Tippah County Deputy laid to rest

By Lena Mitchell/NEMS Daily Journal and Hank Wiesner/Southern Sentinel

RIPLEY – Tippah County Deputy DeWayne Arlyn Crenshaw was eulogized Wednesday as a modest but courageous man who “touched people on both sides of the law.”
The funeral for the slain 62-year-old officer brought dozens of law enforcement and public safety officers from across the state to honor the retired, highly decorated Army veteran.
Crenshaw served God, country and community, speakers at the funeral said.
The funeral – with full military honors, since Crenshaw was a retired U.S. Army master sergeant – drew a crowd to the Ripley Event Center.
“He was a man of few words,” said Brother Calvin Price, pastor for several years to DeWayne and Martha Crenshaw. “But when he spoke he usually had something important to say.”
Price characterized Crenshaw as a man of great honor and courage, words consistently used by friends and associates when they described him.
“He touched many people on both sides of the law,” Price said.
Crenshaw was killed early Friday morning after responding to a disturbance call near Ripley. A Pontotoc man, Franklin Fitzpatrick, has been charged with capital murder in Crenshaw’s death and is being held at an undisclosed location.
During the services, Sheriff Karl Gaillard said Crenshaw served with bravery, but also with humility and modesty. Until the past few days, Gaillard was unaware of many of the honors Crenshaw received in his lifetime.
“I hope I have half the courage this man had,” Gaillard said. “I feel honored to be asked to speak at this service, but I don’t feel worthy. This is the hardest thing I’ve ever had to do in my life.
“We worked together, and I’m going to miss him. You can replace a man. But you can’t replace the person.”
Letters of commendation from Crenshaw’s Army service noted the Bronze Star and Purple Hearts that he had received, said former Sheriff Brandon Vance, during whose administration Crenshaw became a full-time certified deputy.
Nothing can explain why Crenshaw’s life ended now, Vance said.
“Only God knows, and we have to accept not knowing why. We won’t find out until the next life,” Vance said. “Heroes do what has to be done when it has to be done, regardless of the consequences.”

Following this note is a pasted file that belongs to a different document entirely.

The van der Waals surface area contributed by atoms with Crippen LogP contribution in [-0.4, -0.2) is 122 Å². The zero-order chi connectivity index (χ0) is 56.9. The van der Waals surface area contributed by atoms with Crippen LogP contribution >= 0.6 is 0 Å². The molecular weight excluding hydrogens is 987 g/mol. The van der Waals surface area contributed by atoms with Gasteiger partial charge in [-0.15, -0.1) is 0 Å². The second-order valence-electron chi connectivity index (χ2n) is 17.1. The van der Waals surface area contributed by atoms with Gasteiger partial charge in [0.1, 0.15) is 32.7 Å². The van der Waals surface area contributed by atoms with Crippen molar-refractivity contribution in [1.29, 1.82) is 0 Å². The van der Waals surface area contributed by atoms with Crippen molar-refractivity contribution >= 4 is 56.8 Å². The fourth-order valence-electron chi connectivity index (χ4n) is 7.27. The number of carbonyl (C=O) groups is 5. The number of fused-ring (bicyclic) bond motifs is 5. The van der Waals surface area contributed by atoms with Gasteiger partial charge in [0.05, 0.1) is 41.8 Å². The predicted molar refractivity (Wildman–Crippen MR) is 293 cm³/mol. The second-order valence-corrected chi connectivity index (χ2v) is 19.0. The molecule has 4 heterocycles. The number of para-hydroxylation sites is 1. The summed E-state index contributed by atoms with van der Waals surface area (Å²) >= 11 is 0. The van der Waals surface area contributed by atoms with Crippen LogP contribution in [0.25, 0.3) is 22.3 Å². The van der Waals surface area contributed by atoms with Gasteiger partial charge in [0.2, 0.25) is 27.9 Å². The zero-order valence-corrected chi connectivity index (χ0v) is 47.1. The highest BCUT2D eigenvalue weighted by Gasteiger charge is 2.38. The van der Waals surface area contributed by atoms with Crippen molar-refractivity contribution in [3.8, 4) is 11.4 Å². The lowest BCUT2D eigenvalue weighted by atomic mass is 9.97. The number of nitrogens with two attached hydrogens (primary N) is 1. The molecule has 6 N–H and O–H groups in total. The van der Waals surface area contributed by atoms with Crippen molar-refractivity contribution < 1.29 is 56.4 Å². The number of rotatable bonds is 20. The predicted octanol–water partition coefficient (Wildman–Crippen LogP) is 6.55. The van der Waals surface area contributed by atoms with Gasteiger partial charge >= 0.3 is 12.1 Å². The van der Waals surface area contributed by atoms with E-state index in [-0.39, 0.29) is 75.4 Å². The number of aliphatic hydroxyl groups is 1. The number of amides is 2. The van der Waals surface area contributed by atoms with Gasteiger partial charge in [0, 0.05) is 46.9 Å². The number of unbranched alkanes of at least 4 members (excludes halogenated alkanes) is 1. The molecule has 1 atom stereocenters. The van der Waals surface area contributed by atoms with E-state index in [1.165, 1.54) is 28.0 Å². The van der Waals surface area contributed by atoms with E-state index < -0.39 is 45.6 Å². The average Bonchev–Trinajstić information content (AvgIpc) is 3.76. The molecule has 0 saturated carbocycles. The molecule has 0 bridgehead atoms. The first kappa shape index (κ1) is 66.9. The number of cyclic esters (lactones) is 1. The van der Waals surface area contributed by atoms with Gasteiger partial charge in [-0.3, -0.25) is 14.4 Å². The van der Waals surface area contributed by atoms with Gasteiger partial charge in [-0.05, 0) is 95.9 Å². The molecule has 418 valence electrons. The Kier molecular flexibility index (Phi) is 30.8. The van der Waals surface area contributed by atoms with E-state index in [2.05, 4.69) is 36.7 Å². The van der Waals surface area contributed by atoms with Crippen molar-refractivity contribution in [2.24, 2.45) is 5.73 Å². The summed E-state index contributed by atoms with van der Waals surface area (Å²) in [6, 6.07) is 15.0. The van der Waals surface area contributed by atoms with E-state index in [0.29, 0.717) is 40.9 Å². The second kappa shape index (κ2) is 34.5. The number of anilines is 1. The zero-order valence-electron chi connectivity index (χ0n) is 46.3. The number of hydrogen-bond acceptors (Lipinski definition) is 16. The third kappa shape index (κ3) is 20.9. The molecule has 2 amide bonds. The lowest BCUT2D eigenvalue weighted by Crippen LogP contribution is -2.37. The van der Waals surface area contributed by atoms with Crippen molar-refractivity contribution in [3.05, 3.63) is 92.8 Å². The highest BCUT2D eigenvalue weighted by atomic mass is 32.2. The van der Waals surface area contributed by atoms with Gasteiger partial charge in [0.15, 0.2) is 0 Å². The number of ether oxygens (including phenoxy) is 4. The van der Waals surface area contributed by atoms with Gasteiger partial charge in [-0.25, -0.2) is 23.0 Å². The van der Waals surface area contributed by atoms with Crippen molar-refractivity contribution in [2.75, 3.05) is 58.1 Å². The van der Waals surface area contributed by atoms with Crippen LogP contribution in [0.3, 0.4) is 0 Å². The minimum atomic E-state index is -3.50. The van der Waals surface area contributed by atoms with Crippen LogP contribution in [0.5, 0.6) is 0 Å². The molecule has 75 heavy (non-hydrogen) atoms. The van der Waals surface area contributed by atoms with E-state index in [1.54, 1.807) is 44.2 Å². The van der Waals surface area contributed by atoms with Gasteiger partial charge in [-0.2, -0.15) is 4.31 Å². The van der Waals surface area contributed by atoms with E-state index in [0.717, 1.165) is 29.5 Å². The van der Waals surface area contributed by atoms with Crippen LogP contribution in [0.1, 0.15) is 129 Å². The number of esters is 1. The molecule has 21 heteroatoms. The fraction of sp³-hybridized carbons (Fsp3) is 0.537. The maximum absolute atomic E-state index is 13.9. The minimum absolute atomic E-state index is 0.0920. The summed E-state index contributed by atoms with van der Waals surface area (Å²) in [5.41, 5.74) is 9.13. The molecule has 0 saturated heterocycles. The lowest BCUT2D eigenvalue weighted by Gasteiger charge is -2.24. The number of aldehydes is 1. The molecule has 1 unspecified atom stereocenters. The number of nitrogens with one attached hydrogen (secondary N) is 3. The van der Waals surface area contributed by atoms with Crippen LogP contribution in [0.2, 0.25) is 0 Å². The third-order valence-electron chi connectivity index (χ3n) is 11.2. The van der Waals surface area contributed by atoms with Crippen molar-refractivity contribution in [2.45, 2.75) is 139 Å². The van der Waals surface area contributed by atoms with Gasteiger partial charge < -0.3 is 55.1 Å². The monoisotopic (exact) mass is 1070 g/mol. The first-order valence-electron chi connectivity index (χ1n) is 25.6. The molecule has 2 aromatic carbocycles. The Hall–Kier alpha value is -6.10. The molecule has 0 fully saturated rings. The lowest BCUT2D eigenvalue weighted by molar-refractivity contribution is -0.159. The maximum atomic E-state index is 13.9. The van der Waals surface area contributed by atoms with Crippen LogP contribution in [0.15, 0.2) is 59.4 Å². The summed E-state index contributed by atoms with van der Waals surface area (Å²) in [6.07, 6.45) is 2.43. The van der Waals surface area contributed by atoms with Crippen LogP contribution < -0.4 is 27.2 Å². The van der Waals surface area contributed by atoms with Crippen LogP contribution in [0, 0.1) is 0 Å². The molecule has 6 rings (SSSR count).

“He always did his best, and he never backed down from a situation.”
In eulogizing Crenshaw, Brother Tim Wilbanks – who was a deputy with Crenshaw, but now is a Walnut police officer – recalled Crenshaw’s surprising physical ability for a man in his mid-50s. “I trained with him. I used to call him Paw Paw, and then I found out that Paw Paw could outrun me.”
Wilbanks, pastor of Middleton Pentecostal Tabernacle Church in Tennessee, read another letter of commendation from Crenshaw’s military service: “On Jan. 31, 1968, during an attack on the U.S. Embassy in Saigon, Private First Class Crenshaw acted on his own initiative to relocate non-combatants to a place of safety. Even after being wounded, he continued his efforts until all were secure.”
Crenshaw, said Wilbanks, was “unselfish” and “fearless.”
“What a man.”
The service included a Mississippi Highway Patrol Honor Guard ceremony and also a U.S. Army Military Honors ceremony and presentation of a flag to his widow.
A rifle salute was fired outside the building during the ceremony. A “Last Call” tribute to Crenshaw, whose call sign was T-5, was also played. The recording ended with Crenshaw recognized as having gone “10-7” (radio code for “out of service”) and honored for “a job well done.”
A military honor guard folded a flag over Crenshaw’s coffin and presented the flag to his family. That concluded services at the Event Center.
Pallbearers were Terry Mathis, Darrell Mathis, Eric Bibb, J. J. Mathis, Rodney Callahan and Randy Jeter. Tippah County law enforcement and emergency personnel were honorary pallbearers.
A procession back to the funeral home concluded public services.
Crenshaw served with the Tippah County Sheriff’s office, initially as a jailer and most recently as a full-time deputy.
Recalled Chief Deputy Roy Shappley: “He was an excellent officer, not just a fellow officer, but a friend. He was very good at his job, had a great sense of humor and loved everybody. He went about his job in a low-key way.”
The funeral was preceded by a long procession of law enforcement officers and fire engines from the Ripley Funeral Home to the Event Center. The hearse was flanked by a Mississippi Highway Patrol motorcycle honor guard.
The long train of vehicles proceeded south on Mississippi Highway 15 to South Main Street, up Cotton Gin Road and to the Event Center.
On hand for the funeral were American Legion members from across the country, and members of all law enforcement agencies in the county, including the Ripley Police Department, Tippah County Sheriff’s Department, and the Blue Mountain and Walnut police departments.
Also attending were state law enforcement agencies, including the Mississippi Highway Patrol and Mississippi Game and Fish officers, constables and officers from surrounding departments as far away as Holly Springs, Guntown and Tennessee.

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